Vortrag: The methodological challenges in conducting writing research with adolescents
Experimental research methodologies are often needed to test linguistic hypotheses. In order to draw conclusions about the different stages of language acquisition and, in particular, about later-developing aspects of complex syntax such as relative clauses, subordinate clauses, and nominalisation (Dąbrowska, 2020), researchers must engage in literacy research with adolescents. The importance of strong writing skills for academic success and career advancement has been extensively discussed (MacArthur et al., 2019; Olinghouse et al., 2015) and highlights the necessity of understanding the development of this skill over the entire course of its acquisition. It may be especially pertinent to investigate and understand the predictors and components of skilled writing at different stages of development. The implications for educational and intervention practices make this area of research relevant to a variety of stakeholders.
Our study aims to investigate the extent to which print exposure, grammatical sensitivity, and language aptitude predict syntactic complexity in the writing of English first language 11-13-year-olds. Conducting research with sufficiently high statistical power and the subsequent need to recruit large sample sizes of participants (Winter, 2019) led to the first of several methodological challenges we faced in conducting research with adolescents. Linguistics working in the field of English first language acquisition who are based in non-English speaking countries are often faced with similar challenges in recruiting participants and must confront the possibility of working beyond the borders of the country. The additional ethical considerations when working with adolescents as a vulnerable and protected population may be additional barriers to research in this area.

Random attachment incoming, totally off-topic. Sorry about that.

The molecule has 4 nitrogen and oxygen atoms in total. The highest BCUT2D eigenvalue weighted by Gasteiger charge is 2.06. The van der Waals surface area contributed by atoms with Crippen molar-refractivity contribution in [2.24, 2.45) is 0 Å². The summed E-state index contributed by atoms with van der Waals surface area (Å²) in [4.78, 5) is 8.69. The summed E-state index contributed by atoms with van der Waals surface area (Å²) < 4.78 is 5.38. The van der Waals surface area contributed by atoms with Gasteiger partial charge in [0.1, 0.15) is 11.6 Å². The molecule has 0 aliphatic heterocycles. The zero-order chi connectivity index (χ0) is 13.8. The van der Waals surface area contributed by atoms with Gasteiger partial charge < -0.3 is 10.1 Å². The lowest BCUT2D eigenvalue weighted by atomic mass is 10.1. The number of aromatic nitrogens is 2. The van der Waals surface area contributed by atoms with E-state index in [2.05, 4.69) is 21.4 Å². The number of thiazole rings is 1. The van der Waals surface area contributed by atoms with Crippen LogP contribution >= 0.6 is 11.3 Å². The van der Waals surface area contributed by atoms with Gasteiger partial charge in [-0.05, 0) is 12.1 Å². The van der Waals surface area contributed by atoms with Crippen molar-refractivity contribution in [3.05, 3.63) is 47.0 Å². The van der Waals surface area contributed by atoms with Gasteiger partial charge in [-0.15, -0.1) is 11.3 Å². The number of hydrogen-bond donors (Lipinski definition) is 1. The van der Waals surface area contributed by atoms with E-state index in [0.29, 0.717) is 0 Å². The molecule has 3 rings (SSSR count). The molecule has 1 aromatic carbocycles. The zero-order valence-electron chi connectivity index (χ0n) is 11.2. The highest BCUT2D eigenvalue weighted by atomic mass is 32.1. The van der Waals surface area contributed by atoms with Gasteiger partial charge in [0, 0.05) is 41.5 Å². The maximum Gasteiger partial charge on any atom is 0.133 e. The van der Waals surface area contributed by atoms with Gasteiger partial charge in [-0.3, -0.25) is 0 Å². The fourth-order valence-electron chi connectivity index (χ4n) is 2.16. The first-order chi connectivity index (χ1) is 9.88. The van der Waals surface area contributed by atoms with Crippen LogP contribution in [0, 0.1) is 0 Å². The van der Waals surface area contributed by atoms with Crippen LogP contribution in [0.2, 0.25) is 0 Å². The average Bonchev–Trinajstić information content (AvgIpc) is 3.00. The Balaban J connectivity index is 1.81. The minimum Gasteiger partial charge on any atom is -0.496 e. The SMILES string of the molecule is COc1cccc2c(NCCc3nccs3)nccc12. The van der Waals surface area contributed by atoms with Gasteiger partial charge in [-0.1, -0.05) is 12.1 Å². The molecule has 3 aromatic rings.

In this presentation, we would like to discuss the participant-related methodological challenges we faced in collecting data with adolescents in the United Kingdom. The first part of the discussion will focus on cross-border recruitment and the requirements for working with minors. The second part will discuss the issue of compensation and the impact on motivation in studies of longer duration. The last part of the discussion will focus on informed consent and response rate issues. We will share reflections about how these challenges were overcome and provide suggestions for future research.
Dąbrowska, E. (2020). How writing changes language. In A. Mauranen & S. Vetchinnikova (Eds.), Language Change: The Impact of English as a Lingua Franca (pp. 75–94). Cambridge University Press.
MacArthur, C. A., Jennings, A., & Philippakos, Z. A. (2019). Which linguistic features predict quality of argumentative writing for college basic writers, and how do those features change with instruction? Reading and Writing, 32(6), 1553–1574. https://doi.org/10.1007/s11145-018-9853-6
Olinghouse, N. G., Graham, S., & Gillespie, A. (2015). The relationship of discourse and topic knowledge to fifth graders’ writing performance. Journal of Educational Psychology, 107(2), 391–406. https://doi.org/10.1037/a0037549
Winter, B. (2019). Statistics for Linguists: An Introduction Using R. In Statistics for Linguists: An Introduction Using R. Routledge. https://doi.org/10.4324/9781315165547